Sherry – The Scotch Connection
Today is St Andrew’s Day, and Scots around the world will be toasting their nation – usually with a dram of Scotch Whisky. But did you know they might also be tasting a drop of Jerez sunshine in their favourite tipple?
Some of the finest Scotch Whiskies – both single malts and a few blends – spend time in old Sherry barrels before they make it to the bottle. Most commonly Oloroso casks are used, but you can also find delicious examples of whiskies finished in Amontillado or Pedro Ximenez casks.
The ultimate in recycling
So how did this come about? Well, once upon a time, sherry was shipped to the UK still in the barrel. Since the Brits loved sherry, that meant there were a lot of barrels lying around! It was too costly to ship the empty barrels back to Spain, so a new use was needed for them. Now the Scots have a reputation for being frugal (!) and not letting anything go to waste, so they recycled the sherry barrels for maturing their whisky. The residual flavours from the sherry imparted complex new characteristics to the spirit, and the barrel also gave colour.
Sherry as a premium whisky finish
Today, 90% of Scotch whiskies are matured in ex-Bourbon barrels. They’re a cheaper option as American laws specify that they can only be used once for Bourbon. Sherry barrels, having spent many decades in the sherry solera system, are rarer and therefore much more expensive. But rarity brings exclusivity, and now sherry-finished whiskies are amongst the most expensive around. Some are explicitly marketed as finished in sherry barrels, such as the Bruichladdich Sherry Classic made with Rey Fernando de Castilla barrels and the Dalmore 15 Year Old Gran Reserva matured in Gonzalez Byass barrels. Others quietly spend years in fine sherry barrels as part of a complex maturation process.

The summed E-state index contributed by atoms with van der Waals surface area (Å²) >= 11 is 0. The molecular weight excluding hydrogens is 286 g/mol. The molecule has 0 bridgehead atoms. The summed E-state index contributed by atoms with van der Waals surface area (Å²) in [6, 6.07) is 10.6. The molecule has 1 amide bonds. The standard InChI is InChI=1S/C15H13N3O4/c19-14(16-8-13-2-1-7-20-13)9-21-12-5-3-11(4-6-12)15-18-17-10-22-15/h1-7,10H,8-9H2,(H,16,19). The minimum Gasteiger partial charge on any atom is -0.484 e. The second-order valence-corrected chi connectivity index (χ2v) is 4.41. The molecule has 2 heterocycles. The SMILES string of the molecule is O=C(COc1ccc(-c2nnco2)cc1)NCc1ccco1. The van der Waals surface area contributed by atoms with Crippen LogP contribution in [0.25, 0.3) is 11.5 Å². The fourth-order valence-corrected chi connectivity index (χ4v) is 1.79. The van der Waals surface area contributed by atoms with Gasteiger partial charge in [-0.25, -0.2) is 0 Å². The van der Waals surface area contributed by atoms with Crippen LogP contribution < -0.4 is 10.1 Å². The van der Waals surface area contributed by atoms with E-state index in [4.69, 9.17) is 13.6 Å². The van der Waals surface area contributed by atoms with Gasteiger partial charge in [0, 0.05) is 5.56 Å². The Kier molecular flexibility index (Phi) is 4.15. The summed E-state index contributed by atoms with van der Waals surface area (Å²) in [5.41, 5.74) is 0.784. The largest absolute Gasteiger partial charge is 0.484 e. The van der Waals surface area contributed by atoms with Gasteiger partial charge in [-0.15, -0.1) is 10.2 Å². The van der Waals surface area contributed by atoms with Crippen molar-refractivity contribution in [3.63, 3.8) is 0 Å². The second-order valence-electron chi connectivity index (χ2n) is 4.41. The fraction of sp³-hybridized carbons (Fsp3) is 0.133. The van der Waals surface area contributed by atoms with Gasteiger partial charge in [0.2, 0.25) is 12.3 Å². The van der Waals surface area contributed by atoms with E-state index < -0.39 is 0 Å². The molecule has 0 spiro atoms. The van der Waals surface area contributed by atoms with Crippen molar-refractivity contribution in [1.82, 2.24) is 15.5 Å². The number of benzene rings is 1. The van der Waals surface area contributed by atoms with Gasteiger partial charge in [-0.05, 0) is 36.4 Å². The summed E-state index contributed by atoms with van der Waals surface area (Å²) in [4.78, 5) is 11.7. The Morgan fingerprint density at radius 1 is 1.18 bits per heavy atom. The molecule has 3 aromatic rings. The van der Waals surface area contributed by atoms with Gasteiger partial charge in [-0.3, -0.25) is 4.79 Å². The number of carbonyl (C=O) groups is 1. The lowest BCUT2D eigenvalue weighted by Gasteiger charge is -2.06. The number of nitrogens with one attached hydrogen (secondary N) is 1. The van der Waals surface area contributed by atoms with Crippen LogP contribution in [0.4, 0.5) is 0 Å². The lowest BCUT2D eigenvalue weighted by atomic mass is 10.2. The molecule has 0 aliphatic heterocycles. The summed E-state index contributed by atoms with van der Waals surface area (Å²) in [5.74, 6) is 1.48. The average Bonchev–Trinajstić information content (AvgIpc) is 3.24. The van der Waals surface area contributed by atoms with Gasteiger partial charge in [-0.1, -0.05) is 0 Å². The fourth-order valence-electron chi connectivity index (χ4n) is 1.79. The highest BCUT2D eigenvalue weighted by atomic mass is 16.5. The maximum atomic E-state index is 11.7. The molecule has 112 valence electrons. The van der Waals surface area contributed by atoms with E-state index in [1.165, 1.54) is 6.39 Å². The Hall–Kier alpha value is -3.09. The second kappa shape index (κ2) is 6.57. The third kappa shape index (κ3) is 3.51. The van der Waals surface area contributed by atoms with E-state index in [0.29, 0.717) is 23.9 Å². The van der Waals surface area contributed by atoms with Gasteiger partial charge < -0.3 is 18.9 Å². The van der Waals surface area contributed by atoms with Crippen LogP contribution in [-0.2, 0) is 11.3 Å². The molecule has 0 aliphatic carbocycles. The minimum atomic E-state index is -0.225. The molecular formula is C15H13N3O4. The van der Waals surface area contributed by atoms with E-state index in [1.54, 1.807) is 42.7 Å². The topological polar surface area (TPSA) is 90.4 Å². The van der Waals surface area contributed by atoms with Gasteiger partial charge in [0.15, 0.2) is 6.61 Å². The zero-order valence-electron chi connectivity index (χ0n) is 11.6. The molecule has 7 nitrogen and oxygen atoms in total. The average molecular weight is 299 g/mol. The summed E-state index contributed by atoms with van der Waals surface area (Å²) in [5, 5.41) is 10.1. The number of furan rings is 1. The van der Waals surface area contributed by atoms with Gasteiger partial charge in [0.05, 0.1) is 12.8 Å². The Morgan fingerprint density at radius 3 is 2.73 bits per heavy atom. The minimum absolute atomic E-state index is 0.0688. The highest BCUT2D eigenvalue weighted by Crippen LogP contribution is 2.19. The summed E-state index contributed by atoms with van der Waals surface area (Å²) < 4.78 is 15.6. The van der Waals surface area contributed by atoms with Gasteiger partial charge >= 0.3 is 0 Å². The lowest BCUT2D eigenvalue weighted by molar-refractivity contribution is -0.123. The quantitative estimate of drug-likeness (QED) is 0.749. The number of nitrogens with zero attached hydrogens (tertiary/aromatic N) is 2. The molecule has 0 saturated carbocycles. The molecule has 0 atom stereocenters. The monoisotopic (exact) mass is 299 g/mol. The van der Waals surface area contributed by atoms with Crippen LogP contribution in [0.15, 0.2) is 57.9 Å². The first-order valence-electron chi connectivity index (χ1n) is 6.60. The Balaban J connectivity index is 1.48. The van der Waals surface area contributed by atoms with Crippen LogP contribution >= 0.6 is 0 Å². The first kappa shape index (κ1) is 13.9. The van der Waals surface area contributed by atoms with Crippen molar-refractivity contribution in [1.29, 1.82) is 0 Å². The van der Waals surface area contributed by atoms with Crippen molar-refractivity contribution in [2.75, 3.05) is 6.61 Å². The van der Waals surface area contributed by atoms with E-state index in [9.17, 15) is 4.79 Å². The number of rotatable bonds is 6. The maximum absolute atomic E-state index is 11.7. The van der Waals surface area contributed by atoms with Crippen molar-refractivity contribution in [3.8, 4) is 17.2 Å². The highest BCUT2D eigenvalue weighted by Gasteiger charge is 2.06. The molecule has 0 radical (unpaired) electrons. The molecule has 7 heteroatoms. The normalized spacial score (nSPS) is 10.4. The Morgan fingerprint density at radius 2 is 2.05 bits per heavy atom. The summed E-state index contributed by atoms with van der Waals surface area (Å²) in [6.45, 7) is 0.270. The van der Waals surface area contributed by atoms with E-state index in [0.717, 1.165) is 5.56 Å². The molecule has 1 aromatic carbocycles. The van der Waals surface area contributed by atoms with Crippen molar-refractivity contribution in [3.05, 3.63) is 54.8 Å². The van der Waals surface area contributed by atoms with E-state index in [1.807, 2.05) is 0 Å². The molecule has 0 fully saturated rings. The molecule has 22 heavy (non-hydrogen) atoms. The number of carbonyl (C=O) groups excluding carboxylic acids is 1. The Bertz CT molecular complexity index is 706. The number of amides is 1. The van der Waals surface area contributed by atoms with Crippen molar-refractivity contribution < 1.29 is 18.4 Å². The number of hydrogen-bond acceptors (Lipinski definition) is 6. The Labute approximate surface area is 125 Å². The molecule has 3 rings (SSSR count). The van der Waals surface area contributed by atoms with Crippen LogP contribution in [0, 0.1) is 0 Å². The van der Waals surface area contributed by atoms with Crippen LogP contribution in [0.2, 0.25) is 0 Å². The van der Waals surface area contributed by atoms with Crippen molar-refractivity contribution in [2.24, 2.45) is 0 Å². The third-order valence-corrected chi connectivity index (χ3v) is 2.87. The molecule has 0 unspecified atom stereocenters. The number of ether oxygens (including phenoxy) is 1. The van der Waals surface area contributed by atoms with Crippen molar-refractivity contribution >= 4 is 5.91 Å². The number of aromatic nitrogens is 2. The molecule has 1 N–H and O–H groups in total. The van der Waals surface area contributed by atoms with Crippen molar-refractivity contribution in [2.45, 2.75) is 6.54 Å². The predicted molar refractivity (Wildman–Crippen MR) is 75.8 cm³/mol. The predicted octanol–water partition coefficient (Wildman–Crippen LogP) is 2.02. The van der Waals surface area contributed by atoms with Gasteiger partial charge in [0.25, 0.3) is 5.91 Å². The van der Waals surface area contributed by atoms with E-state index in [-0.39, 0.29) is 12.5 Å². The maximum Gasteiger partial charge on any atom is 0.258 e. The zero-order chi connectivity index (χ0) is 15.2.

So, what’s the verdict?
Late last year, we took a friend from El Puerto to visit our local whisky distillery – Glenkinchie. He worked in the sherry industry and was keen to see how whisky was made, and importantly the role that sherry barrels still play today. At the end of the tour we tasted a variety of whiskies, mostly matured in American Bourbon barrels. When the tour guide heard that Roberto was interested in the sherry connection, she cracked open a special bottle: 1996 Amontillado Finish Distillers Edition.
I’m not a whisky aficionado, but the difference was clear: here was a whisky with a more rounded, softer palate and less fierceness. The toasted nutty flavours of Amontillado were there, albeit subtly. Perhaps we could become whisky-lovers after all!
Raising a glass to Saint Andrew
So, when you toast St Andrew today, check whether you’ve got a little bit of Spanish sunshine in the bottle along with your whisky. And if you don’t like whisky (it’s OK, we won’t tell!), how about raising a glass of Oloroso – it goes briliantly with haggis!
Slainte, Salud, Cheers!